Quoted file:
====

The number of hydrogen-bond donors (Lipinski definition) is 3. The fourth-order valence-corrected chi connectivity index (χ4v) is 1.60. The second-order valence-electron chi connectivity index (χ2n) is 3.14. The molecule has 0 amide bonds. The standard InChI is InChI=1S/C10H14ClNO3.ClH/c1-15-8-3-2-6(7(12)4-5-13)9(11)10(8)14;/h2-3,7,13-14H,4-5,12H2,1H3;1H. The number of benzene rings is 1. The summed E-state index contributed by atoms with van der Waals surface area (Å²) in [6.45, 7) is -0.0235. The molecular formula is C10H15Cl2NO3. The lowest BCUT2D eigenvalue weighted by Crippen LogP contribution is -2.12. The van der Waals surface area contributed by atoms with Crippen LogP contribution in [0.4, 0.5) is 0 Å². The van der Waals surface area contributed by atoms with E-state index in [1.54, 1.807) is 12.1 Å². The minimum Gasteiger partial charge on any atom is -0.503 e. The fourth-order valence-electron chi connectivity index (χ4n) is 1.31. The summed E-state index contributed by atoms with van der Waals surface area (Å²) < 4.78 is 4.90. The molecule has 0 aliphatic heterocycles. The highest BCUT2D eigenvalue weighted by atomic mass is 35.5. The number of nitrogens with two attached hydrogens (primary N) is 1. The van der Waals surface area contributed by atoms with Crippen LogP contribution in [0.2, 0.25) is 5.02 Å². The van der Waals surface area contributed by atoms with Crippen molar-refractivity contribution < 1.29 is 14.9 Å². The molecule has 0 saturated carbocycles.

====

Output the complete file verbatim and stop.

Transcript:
The number of hydrogen-bond donors (Lipinski definition) is 3. The fourth-order valence-corrected chi connectivity index (χ4v) is 1.60. The second-order valence-electron chi connectivity index (χ2n) is 3.14. The molecule has 0 amide bonds. The standard InChI is InChI=1S/C10H14ClNO3.ClH/c1-15-8-3-2-6(7(12)4-5-13)9(11)10(8)14;/h2-3,7,13-14H,4-5,12H2,1H3;1H. The number of benzene rings is 1. The summed E-state index contributed by atoms with van der Waals surface area (Å²) in [6.45, 7) is -0.0235. The molecular formula is C10H15Cl2NO3. The lowest BCUT2D eigenvalue weighted by Crippen LogP contribution is -2.12. The van der Waals surface area contributed by atoms with Crippen LogP contribution in [0.4, 0.5) is 0 Å². The van der Waals surface area contributed by atoms with E-state index in [1.54, 1.807) is 12.1 Å². The minimum Gasteiger partial charge on any atom is -0.503 e. The fourth-order valence-electron chi connectivity index (χ4n) is 1.31. The summed E-state index contributed by atoms with van der Waals surface area (Å²) < 4.78 is 4.90. The molecule has 0 aliphatic heterocycles. The highest BCUT2D eigenvalue weighted by atomic mass is 35.5. The number of nitrogens with two attached hydrogens (primary N) is 1. The van der Waals surface area contributed by atoms with Crippen LogP contribution in [0.2, 0.25) is 5.02 Å². The van der Waals surface area contributed by atoms with Crippen molar-refractivity contribution < 1.29 is 14.9 Å². The molecule has 0 saturated carbocycles.